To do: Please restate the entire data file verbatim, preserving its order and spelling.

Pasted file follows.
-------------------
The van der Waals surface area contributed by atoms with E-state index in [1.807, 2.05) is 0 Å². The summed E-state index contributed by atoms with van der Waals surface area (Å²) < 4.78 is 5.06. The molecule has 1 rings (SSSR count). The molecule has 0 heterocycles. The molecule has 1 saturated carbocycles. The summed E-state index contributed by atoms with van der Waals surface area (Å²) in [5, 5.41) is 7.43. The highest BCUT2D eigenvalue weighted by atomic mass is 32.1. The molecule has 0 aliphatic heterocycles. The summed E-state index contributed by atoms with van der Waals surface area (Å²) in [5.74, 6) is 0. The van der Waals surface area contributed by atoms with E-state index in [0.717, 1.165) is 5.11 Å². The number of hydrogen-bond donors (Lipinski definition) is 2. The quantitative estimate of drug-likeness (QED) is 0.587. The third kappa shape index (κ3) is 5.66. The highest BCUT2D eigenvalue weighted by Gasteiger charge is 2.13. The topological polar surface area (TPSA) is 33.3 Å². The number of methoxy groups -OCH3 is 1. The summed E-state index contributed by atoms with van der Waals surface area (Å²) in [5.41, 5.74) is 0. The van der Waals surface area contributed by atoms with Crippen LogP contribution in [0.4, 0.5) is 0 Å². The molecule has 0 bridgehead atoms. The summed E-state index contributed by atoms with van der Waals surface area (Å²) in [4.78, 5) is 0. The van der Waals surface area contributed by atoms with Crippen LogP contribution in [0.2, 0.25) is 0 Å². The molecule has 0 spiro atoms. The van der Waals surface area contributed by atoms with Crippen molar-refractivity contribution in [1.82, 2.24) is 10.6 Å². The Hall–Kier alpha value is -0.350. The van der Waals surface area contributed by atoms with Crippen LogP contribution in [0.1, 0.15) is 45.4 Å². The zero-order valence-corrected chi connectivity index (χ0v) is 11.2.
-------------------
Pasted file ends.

The van der Waals surface area contributed by atoms with E-state index in [1.807, 2.05) is 0 Å². The summed E-state index contributed by atoms with van der Waals surface area (Å²) < 4.78 is 5.06. The molecule has 1 rings (SSSR count). The molecule has 0 heterocycles. The molecule has 1 saturated carbocycles. The summed E-state index contributed by atoms with van der Waals surface area (Å²) in [5, 5.41) is 7.43. The highest BCUT2D eigenvalue weighted by atomic mass is 32.1. The molecule has 0 aliphatic heterocycles. The summed E-state index contributed by atoms with van der Waals surface area (Å²) in [5.74, 6) is 0. The van der Waals surface area contributed by atoms with E-state index in [0.717, 1.165) is 5.11 Å². The number of hydrogen-bond donors (Lipinski definition) is 2. The quantitative estimate of drug-likeness (QED) is 0.587. The third kappa shape index (κ3) is 5.66. The highest BCUT2D eigenvalue weighted by Gasteiger charge is 2.13. The topological polar surface area (TPSA) is 33.3 Å². The number of methoxy groups -OCH3 is 1. The summed E-state index contributed by atoms with van der Waals surface area (Å²) in [5.41, 5.74) is 0. The van der Waals surface area contributed by atoms with Crippen LogP contribution in [0.4, 0.5) is 0 Å². The molecule has 0 bridgehead atoms. The summed E-state index contributed by atoms with van der Waals surface area (Å²) in [4.78, 5) is 0. The van der Waals surface area contributed by atoms with Crippen LogP contribution in [0.2, 0.25) is 0 Å². The molecule has 0 spiro atoms. The van der Waals surface area contributed by atoms with Crippen molar-refractivity contribution in [1.82, 2.24) is 10.6 Å². The Hall–Kier alpha value is -0.350. The van der Waals surface area contributed by atoms with Crippen LogP contribution in [0.1, 0.15) is 45.4 Å². The zero-order valence-corrected chi connectivity index (χ0v) is 11.2.